The cost of camping in the Florida Keys became so expensive that we decided in 2006 to make the drive to Tucson after once again attending the Balloon Fiesta. We had heard about Sabino Canyon then and after we settled in we headed there. Oooopss. They had a flood in the canyon the previous summer and it was closed down to tourists. It took them 2 years to repair all the damage and reopen the canyon.
It was on our "bucket list" to visit, however we always seemed to have an excuse to not visit the canyon. Well, the day finally arrived and we went with friends Debbie & Dale to check out the place. They wanted to hike the canyon and we decided the tram ride was more within our limits so we told them to hike and we would take the tram ride and wait for them. The day we picked for the trip was very hot with temps in the high 90s and they decided to take the tram ride with us. Good decision on their part.
Rather than write up about the Sabino Canyon, I copied from a pamphlet the description below, plus included a link to the complete information regarding the canyon.
Winding through the canyon, visitors who follow the road have views of the creek, the riparian vegetation, magnificent Saguaros on the canyon walls, and towering rock formations. Picnic areas are scattered along the road, as are trailheads leading to other sections of the National Forest or paralleling the road. Within the canyon, visitors travel by foot or horseback. Bicycles are permitted before 9am or after 5pm any day except Wednesdays and Saturdays .
The only motorized vehicles allowed on the 3.8-mile paved road that leads through the canyon are the Sabino Canyon/Bear Canyon shuttles and Park Service vehicles. Ramadas at the entrance give canyon visitors a place to sit and watch the wildlife while waiting for the shuttle.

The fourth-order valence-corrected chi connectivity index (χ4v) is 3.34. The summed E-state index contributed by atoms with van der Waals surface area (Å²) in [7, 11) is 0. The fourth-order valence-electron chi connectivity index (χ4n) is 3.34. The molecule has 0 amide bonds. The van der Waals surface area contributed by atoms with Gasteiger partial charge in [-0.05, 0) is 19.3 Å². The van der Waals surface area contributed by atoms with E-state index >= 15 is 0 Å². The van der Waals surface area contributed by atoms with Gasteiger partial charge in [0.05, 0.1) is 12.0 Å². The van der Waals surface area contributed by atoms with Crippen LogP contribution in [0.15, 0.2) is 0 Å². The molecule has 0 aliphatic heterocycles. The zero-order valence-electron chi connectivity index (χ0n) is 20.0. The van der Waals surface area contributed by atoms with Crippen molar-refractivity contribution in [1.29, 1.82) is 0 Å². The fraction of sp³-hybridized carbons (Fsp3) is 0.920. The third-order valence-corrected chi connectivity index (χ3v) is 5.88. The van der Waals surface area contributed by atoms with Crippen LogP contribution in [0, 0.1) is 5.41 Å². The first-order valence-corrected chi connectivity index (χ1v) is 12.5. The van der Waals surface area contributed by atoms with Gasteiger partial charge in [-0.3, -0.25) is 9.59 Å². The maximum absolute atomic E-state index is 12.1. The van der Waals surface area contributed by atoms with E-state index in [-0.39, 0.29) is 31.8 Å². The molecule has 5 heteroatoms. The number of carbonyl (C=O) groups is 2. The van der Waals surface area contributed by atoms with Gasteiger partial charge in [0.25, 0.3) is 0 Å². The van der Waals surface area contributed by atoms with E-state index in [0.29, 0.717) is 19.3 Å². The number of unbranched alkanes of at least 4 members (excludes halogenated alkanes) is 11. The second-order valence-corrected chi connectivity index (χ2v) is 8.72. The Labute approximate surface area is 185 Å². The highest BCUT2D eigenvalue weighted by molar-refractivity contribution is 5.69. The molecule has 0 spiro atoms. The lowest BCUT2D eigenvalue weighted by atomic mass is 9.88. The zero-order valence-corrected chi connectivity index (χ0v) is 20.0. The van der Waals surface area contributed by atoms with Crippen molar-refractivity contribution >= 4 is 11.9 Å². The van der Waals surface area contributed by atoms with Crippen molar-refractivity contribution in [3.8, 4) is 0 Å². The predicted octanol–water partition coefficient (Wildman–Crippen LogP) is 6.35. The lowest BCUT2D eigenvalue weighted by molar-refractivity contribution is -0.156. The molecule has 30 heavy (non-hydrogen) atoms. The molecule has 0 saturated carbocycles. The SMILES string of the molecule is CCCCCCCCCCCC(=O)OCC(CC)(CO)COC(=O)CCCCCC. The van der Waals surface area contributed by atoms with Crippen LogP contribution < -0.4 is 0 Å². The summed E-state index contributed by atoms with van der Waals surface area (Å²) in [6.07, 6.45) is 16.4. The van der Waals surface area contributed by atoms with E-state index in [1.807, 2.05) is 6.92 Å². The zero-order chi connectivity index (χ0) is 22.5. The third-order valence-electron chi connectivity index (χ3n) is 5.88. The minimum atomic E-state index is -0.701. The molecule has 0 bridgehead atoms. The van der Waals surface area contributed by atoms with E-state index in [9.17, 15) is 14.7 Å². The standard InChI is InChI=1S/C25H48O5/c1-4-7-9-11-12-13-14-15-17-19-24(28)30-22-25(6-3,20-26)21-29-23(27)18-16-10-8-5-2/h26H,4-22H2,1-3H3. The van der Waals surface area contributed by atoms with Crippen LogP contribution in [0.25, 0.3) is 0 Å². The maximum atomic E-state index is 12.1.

Seasons / Hours
- Park: Sunrise to sunset, daily
- Visitor Center: 8:00 am to 4:30 PM daily
Sabino Canyon Article
We saw this crested cactus a couple blocks from Sabino Canyon and Gerry made me turn around to get a picture of it. She does enjoy seeing them and getting photos.
There are mile markers on the canyon road to give people hope when they are walking back from the end of the road. I was surprised to see the number of families walking down the road. It was quite hot that day and the sun was merciless.
The tram makes several stops along the trail and passengers can get off, rest, look around, hike or whatever before hopping back on the tram. Debbie and Dale took the opportunity to hop off near the end of the ride. They spent a while exploring a bit more before returning to the base, where we were waiting for them. Shade and benches were welcome.
There were numerous crossings of the creek running down the center of the canyon. I would have loved to get out and soak in the cool waters, but I didn't have a bathing suit.
|Nice pool in the creek|
There are some very steep mountains on each side of the canyon. The hiking trails are numerous and many mountain lions have been seen in the area. I wouldn't want to meet up with one of them unless I had some protection. They do keep the deer population in check so I guess that is a good thing.
A small dam has been turned into a base for the road in the canyon. The water looked very clear and inviting.
These two young children came prepared for the hike with their water bottles and flip flops to wade in the creek. It looked like they were enjoying themselves.
Then, there was another nice clear pool on the way up the canyon. I didn't see any fish in the water, but I imagine there are trout in the stream.
|Our road in the distance along with the creek|
This group of people were swimming and enjoying the water on our way to the top and still there when we came back later.
|Entrance to the park|
If you are ever in Tucson and have the time take the walking tour or tram tour of the canyon. It is beautiful and wild.